Not quite solid, but not really liquid either: viscous fluids are commonly found in cosmetics, washing products or paints. They possess a combination of liquid and solid-like properties. Although we use some of these products every day, we know surprisingly little about how they flow.
At the physics department at the University of Fribourg, a research group led by Professor Frank Scheffold has recently reached two milestones in its work on these fluids with strange properties. The Unifr group studied the case of fluids containing tiny globules known as polymer nanoparticles. They showed that, under pressure, these nanoparticles partly penetrate into each other, thus making the fluid behave in strange ways. They have now reported this finding in the well-regarded review Nature Communications.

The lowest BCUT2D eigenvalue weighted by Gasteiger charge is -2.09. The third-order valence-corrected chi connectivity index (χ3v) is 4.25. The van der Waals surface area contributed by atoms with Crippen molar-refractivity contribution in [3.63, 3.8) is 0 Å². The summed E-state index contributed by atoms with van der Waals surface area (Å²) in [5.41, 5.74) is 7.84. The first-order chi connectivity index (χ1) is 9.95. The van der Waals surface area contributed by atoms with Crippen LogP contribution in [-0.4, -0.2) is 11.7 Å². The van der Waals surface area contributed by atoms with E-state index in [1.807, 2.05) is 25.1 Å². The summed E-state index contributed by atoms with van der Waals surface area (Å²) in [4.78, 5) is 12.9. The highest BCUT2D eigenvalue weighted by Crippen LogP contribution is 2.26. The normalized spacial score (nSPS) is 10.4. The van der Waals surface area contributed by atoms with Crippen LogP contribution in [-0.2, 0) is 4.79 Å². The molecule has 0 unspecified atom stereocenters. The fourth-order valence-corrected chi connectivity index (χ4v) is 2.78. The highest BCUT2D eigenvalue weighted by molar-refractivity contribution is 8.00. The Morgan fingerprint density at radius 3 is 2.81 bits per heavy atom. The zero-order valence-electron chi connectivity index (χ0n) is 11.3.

The same team has obtained funding as part of the “Japanese-Swiss science and technology programme”, with a view to developing new methods to measure the flow properties of unusual fluids. The collaboration combines the expertise of the Unifr group on materials and soft matter physics with the equipment and technical prowess of Professor Amy Shen's micro/bio/nanofluidics Unit at the Okinawa Institute of Science and Technology in southern Japan.
- Japan-Swiss sciences and technology programme - a joint programme between the the Swiss National Science Fund and the Japanese Society for the Promotion of Science